On March 19, the annual Technology Day of the Munich Network took place for the 8th time. This event is one of the key events for the German VC scene. In line with a recent trend in Germany, this year’s conference focused on Corporate Venture Capital (CVC) and accelerators (conference program – in German language).
My background is in the IT industry, where – at least from a global perspective – CVCs traditionally are not the dominant force, since there is a lot of capital available from independent venture capital firms. Therefore, it was quite a surprise for me to see how important CVCs have become in other industries and in the German venture funding scene.
Here are some highlights I took away from the conference.
Corporate Venture Capital Is on the Rise Globally
Michael Brigl from The Boston Consulting Group (BCG) presented a recent BCG study on corporate venture capital (study, registration required). BCG found that the percentage of large enterprises pursuing CVC activities has increased significantly across all relevant industries. The highest percentage was found in the IT technology industry, with engagement rates now at 70%, up from 50% in 2007. The number 2 industry is pharmaceuticals, and number three is the telecom industry with a 57% engagement rate, up from 37% in 2007.
And in contrast to previous cycles, BCG believes that this time, the corporate venture arms are here to stay – because now they are a strategic:
“We strongly believe that this time it is different. Venture investing appears well on its way to establishing a firm foothold in the corporate world as companies look to nascent companies not just to generate financial returns but also to complement their R&D efforts, penetrate fast-growing emerging markets, and gain early access to potentially disruptive technologies and business models.”
Corporate Venture Capital Is a Big Deal in Germany
Many large German corporations or corporations active in the German market established CVC entities in the last couple of years – for example the following companies that participated in panel discussions:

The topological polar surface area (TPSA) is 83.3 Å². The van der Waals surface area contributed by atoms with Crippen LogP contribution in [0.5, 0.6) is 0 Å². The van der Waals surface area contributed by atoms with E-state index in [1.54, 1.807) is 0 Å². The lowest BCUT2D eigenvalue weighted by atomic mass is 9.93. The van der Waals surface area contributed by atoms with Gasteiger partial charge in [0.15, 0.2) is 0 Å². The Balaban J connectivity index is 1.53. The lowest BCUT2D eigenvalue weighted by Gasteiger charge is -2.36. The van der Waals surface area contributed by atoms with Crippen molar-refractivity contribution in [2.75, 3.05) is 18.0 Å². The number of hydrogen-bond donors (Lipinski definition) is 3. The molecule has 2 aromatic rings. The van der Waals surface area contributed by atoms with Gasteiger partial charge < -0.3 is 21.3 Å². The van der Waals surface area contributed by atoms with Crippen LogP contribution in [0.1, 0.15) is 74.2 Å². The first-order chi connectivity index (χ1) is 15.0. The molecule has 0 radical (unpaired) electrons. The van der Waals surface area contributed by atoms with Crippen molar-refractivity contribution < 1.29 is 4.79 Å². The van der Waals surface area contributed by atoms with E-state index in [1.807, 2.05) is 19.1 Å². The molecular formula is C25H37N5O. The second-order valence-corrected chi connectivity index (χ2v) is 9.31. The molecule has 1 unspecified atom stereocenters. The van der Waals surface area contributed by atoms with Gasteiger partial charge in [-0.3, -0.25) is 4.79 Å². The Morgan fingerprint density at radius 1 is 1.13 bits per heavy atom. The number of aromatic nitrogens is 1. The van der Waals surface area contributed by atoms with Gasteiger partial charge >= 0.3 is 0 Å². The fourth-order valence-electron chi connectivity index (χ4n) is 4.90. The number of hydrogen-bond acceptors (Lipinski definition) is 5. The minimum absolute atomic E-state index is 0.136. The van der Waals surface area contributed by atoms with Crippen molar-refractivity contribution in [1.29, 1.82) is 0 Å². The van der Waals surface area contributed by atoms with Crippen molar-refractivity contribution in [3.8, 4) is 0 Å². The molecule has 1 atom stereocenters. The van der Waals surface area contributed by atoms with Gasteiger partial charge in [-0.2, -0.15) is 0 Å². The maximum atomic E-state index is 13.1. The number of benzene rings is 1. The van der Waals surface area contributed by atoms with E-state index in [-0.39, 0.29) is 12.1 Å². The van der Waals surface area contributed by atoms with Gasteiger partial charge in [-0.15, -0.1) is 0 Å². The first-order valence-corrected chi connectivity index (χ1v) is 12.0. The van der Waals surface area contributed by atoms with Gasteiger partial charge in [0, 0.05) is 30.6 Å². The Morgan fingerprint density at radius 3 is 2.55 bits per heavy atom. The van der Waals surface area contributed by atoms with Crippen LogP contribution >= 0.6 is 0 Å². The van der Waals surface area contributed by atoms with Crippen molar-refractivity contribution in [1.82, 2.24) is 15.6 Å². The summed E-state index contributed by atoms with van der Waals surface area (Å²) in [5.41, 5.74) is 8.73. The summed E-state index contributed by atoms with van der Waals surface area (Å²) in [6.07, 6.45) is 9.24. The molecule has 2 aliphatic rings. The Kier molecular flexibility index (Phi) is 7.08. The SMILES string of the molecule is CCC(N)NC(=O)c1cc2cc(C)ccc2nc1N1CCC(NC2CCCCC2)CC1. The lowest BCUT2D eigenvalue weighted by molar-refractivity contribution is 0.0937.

- Bilfinger (since 2012)
- BMW (since 2011)
- Bosch (since 2008)
- Evonik (since 2012)
- Telefonica: Wayra
- Telekom: T-Ventures
- Vodafone (since 2000)
Many of the CVCs have significant funds to invest and therefore, they contribute a significant portion of the total venture funding that is available in Germany. Venture and growth investments in Germany totaled 1.23 B€ in 2012: 521 M € in seed, early stage and later stage investments, plus 709 M € in growth investments (source: BVK press release – English and BVK-Statistik 2012, Tabelle A6a – in German).
Compared to the US with 26.5 B$ invested in 2012, venture capital investment in Germany is clearly lagging behind: at a currency conversion rate of 1.30, the German VC investment in 2012 was about 1.6 B $. That is, venture investment in the US was more than 16 times higher than in Germany. However, the total US economy is only about 5 times bigger than the German economy (GDP based on purchasing power parity).
Corporate Venture Capital (CVC) activity is on the rise globally. In the German market, which is characterized by a relatively small venture capital sector, CVC contributes a significant part of total available venture funds. German startups should also consider CVC as a potential source of investment.
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